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  • preparing for the print

    Hi guys,
    I am about to send off some work to the printer and I need to ask a couple of things.

    * all images that are on the edge of the page have been cropped in Indesign to the exact dimensions of the page. The printer has mentioned something about bleed, slug and crop marks. What exactly are they? How do I apply them to my document? Do i have to extend my graphics on the edge of the page over the page border? Does my document size have to be larger than the dimensions of the project?

    Would really appreciate some pointers here.


  • #2
    Hi danc...

    Bleeds are when the image runs "OFF" the page. therefore, YES, you do need to extend those pictures to at least 0.125" off the edge. I usually make the document size 0.125" larger on each edge. Then you also have room to draw your crop marks in. Crop marks lets the printer know where the "actual size" of the document is, and where to cut. If you need a visual... when you go to the print option, click the box that says crop marks, it'll show you. I usually draw them in myself for printers.

    I'm not exactly sure what slugs are...


    • #3
      Check this site will be a great reference for you!
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      • #4
        Thankyoos muchly, now - everything's clear


        • #5
          a slug is a jump line, like "con't on next page" or something at the bottom, or "con't from page 6C" somewhere in a story... Also, in In Design under Document Set Up, you can set your bleed... like Kink, says, .125, 1/8" of bleed is the best setting. Also, it sounds like you might be kind of new at this, so be VERY VERY careful about submitting a PDF of your job, if in fact they ask for that.

          You should let them handle the crops, and submit your native ID file to them with links, fonts, and images, a.k.a. "prepare for service provider" because a good prepress team will be able to get your stuff ready to go and work on their machines. With a limited knowledge of print technology and the printing process you could end up really throwing your money away. In the worst case scenario you would have a job that the prepress folks weren't conscientious about and it could get really jacked especially if there's an issue with gutters and bleeds...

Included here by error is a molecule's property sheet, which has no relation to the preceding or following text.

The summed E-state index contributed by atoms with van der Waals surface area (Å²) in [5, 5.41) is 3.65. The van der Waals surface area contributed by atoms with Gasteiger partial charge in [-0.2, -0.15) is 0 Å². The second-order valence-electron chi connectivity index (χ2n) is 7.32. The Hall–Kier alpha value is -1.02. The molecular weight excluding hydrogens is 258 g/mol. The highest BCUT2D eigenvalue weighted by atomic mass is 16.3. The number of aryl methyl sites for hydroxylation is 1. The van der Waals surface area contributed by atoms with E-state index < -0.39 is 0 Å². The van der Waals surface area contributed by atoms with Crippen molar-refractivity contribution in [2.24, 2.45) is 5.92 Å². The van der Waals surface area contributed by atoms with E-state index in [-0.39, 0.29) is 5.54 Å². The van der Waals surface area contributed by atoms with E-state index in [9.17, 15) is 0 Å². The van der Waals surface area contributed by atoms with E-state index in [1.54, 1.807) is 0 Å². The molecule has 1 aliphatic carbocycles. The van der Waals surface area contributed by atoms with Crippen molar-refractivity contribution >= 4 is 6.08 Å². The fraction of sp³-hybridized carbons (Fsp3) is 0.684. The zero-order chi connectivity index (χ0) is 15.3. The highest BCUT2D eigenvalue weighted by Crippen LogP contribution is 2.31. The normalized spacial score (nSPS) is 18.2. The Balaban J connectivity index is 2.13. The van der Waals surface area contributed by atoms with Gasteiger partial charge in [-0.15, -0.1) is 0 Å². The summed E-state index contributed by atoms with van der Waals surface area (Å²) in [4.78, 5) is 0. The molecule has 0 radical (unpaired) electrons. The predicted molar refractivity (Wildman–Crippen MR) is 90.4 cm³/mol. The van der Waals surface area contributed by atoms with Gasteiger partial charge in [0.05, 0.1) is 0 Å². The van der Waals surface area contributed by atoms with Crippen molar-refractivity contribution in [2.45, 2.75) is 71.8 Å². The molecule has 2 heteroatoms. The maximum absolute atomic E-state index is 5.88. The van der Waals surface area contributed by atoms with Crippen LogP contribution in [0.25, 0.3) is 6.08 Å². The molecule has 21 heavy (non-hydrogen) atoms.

Case in point. Recently I had a friend show me a book he did for school. Beautiful, full color process, spot varnish and UV coating. I mean this thing was bitchin'! It was a small run of 500... I guessed that it probably cost him 10Gs, he said just a little over. He wasn't a designer, but a photographer. He didn't really know what he was doing, and he didn't set his gutters and his bleed properly. His proofs came back as PDFs as single pages, which obviously looked just the way he designed them. However, they didn't clearly indicate the gutters... this where it's a bummer... he had these beautiful two page photo spreads, and every one of them had .25" white gutter running up the middle. So caveat emptor, but also the printer really screwed him. He didn't know better, and so now he's out ten grand and has 500 books that with compromised prints... a real bummer... more like a print nightmare.

          Food for thought...



          • #6
            And dont forget ur Bleed, Cutmark or Crop marks it all the same called with different names should be in 100 % on all the colours for example if you use CMYK Format C100 M100 Y100 K100. Because every colour takes a positive. so if you keep only k as 100 and rest of the colours as 0, only the k positive will be seen and the others will not be visible.



            • #7
              People i too need help

              Here in India we use CMYK for printing. so the Bleed colour will be C100 M100 Y100 K100. How is it in PMS Format. That is if the printer asks me in Pantone how do i change or keep the bleed. Is there any positive they take the way in CMYK format.


              • #8
                Originally posted by Kink
                I usually make the document size 0.125" larger on each edge. Then you also have room to draw your crop marks in.
                I gotta jump in and say "MAKE YOUR PAGE SET-UP THE SIZE OF YOUR TRIMMED PIECE". (sorry, I'm not yelling, just making a point). Prepress people such as myself quite often get a job in with a single business card with 1", 2pt crop marks stuck in the middle of an 8.5x11 page. Commercial printers don't print business cards (or not very much of anything) just one up. Most runs for an offset printer are ganged and making your page oversized is just more work for me and extra charges to you.

                Use your software the way it was meant to be used. If your printed piece is going to be 7x10, make your page size 7x10. If it's 3.5x2, make it 3.5x2. All of the programs out there have settings for bleed, even (OMG...Publisher).

                And my mantra every your printer, PLEASE. I am more than happy to talk to someone BEFORE they get in too far, instead of helping someone try to salvage a job that you know they won't make any money on after it's all fixed.

                People tell me "Have a Good One!' Hell, I already have a good one, I just need a BIGGER one! - George Carlin


                • #9
                  Where bleed falls depends on the print vendor. I want bleed and crop marks placed in the file and ON the artboard. To each his own. But a very good illustration of why it is a good idea to call your printer before sending files. My desktop time is money out of your pocket.


                  • #10
                    Good point PD! I always call my printer if I'm not sure.
                    I blog, you blog, we all blog!


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